What do you do when you learn that about one-sixth of the world's population -- nearly one billion people, according to UNICEF -- lack clean water on a daily basis?
If you happen to be one of 15 student engineers at the University of Iowa, you roll up your sleeves and design a $5, hand-held device to sanitize water and potentially save lives.
Although the student invention began as a class project, it has since become a U.S. Environmental Protection Agency (EPA) first-place-award-winning project (2008 P3 Awards) and the subject of a presentation on Saturday, Feb. 14, at the 2009 Annual Meeting of the American Association for the Advancement of Science (AAAS) in Chicago.
Craig Just, faculty advisor to the UI College of Engineering chapter of the organization Engineers for a Sustainable World and AAAS presenter, said that the EPA award represents an honor for the students and much more for citizens in developing countries.
"We have some of the best students on the planet here at Iowa, and winning the competition was only the beginning," he said. "We hope to multiply the $75,000 first-place award 10-fold in the coming year so that we can make a substantial human health impact in our target countries."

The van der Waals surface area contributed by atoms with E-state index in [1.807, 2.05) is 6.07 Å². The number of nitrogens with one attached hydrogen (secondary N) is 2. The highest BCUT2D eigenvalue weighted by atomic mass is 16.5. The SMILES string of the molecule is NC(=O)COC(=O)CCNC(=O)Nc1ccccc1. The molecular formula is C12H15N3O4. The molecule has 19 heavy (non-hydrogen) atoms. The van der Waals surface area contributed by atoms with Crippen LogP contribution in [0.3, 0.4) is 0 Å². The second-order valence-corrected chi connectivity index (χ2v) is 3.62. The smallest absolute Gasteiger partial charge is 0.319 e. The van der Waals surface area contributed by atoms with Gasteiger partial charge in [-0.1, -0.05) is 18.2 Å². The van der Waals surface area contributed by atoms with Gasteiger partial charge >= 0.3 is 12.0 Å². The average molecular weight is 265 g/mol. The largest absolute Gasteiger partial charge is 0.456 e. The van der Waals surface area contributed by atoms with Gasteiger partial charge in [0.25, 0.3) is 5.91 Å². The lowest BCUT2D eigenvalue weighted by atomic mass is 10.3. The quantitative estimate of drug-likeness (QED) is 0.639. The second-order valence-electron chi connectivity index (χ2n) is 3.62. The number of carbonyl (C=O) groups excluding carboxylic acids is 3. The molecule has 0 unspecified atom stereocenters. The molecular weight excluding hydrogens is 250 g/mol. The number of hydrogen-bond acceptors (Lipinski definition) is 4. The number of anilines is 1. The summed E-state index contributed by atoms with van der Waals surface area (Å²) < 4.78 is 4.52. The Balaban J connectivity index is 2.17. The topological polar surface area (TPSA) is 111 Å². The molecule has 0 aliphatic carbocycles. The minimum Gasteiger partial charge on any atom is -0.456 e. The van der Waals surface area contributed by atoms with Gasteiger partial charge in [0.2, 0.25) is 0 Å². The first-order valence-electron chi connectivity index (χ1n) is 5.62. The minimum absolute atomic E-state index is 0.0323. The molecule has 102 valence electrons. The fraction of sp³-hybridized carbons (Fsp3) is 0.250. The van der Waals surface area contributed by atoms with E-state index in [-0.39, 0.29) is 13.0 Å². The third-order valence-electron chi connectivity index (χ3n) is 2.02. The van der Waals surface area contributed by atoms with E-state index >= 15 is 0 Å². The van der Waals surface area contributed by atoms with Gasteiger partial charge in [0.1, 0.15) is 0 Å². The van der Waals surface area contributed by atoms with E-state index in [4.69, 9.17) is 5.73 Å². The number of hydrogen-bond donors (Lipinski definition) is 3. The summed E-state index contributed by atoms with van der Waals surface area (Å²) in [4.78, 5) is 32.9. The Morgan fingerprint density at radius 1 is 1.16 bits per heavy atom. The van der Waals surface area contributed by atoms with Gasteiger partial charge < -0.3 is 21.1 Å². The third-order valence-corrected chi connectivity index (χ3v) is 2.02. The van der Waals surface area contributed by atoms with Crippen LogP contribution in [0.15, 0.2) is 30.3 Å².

So far, Just and his students have worked with residents of Xicotepec, Mexico. They plan to make water sanitizers available in Ghana and other developing countries in the future.
"I've spoken with a potential industrial partner, a worldwide distributor of chlorine generators designed for pools and spas, that is interested in the effort. These types of partnerships could greatly expand the reach of the project," Just said.
Just's talk, titled "More Affordable Handheld Water Sanitizers," was part of a AAAS session on "Thirsting for Daily Sustenance: Public-Private Partnerships for Global Water Access." Usha R. Balakrishnan of the non-profit organization CARTHA (www.cartha.org
|Contact: Gary Galluzzo|
University of Iowa